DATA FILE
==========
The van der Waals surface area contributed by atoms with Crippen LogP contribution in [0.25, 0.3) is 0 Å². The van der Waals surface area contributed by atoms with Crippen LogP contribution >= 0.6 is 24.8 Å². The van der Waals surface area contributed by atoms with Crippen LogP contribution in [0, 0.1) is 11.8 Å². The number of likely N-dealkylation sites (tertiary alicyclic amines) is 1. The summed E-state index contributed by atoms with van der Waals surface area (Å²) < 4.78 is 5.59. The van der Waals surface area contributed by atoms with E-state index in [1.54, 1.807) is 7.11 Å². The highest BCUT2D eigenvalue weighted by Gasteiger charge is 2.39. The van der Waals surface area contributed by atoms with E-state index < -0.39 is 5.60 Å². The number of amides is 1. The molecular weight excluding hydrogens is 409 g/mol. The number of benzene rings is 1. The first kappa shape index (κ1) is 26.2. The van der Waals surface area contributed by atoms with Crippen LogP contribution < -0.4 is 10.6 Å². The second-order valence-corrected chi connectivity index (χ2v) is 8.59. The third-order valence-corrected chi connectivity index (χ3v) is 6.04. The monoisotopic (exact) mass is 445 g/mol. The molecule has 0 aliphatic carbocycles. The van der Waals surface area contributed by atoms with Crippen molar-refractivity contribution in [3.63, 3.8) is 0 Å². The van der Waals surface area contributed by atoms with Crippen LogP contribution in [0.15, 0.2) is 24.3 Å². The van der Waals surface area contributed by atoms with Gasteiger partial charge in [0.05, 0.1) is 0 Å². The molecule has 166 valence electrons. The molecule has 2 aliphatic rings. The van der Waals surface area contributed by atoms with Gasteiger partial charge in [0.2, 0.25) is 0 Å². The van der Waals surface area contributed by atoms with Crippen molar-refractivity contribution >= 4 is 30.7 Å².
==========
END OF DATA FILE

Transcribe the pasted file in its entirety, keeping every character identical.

The van der Waals surface area contributed by atoms with Crippen LogP contribution in [0.25, 0.3) is 0 Å². The van der Waals surface area contributed by atoms with Crippen LogP contribution >= 0.6 is 24.8 Å². The van der Waals surface area contributed by atoms with Crippen LogP contribution in [0, 0.1) is 11.8 Å². The number of likely N-dealkylation sites (tertiary alicyclic amines) is 1. The summed E-state index contributed by atoms with van der Waals surface area (Å²) < 4.78 is 5.59. The van der Waals surface area contributed by atoms with E-state index in [1.54, 1.807) is 7.11 Å². The highest BCUT2D eigenvalue weighted by Gasteiger charge is 2.39. The van der Waals surface area contributed by atoms with E-state index < -0.39 is 5.60 Å². The number of amides is 1. The molecular weight excluding hydrogens is 409 g/mol. The number of benzene rings is 1. The first kappa shape index (κ1) is 26.2. The van der Waals surface area contributed by atoms with Crippen LogP contribution < -0.4 is 10.6 Å². The second-order valence-corrected chi connectivity index (χ2v) is 8.59. The third-order valence-corrected chi connectivity index (χ3v) is 6.04. The monoisotopic (exact) mass is 445 g/mol. The molecule has 0 aliphatic carbocycles. The van der Waals surface area contributed by atoms with Crippen molar-refractivity contribution in [3.63, 3.8) is 0 Å². The van der Waals surface area contributed by atoms with Crippen LogP contribution in [0.15, 0.2) is 24.3 Å². The van der Waals surface area contributed by atoms with Gasteiger partial charge in [0.05, 0.1) is 0 Å². The molecule has 166 valence electrons. The molecule has 2 aliphatic rings. The van der Waals surface area contributed by atoms with Gasteiger partial charge in [0.2, 0.25) is 0 Å². The van der Waals surface area contributed by atoms with Crippen molar-refractivity contribution >= 4 is 30.7 Å².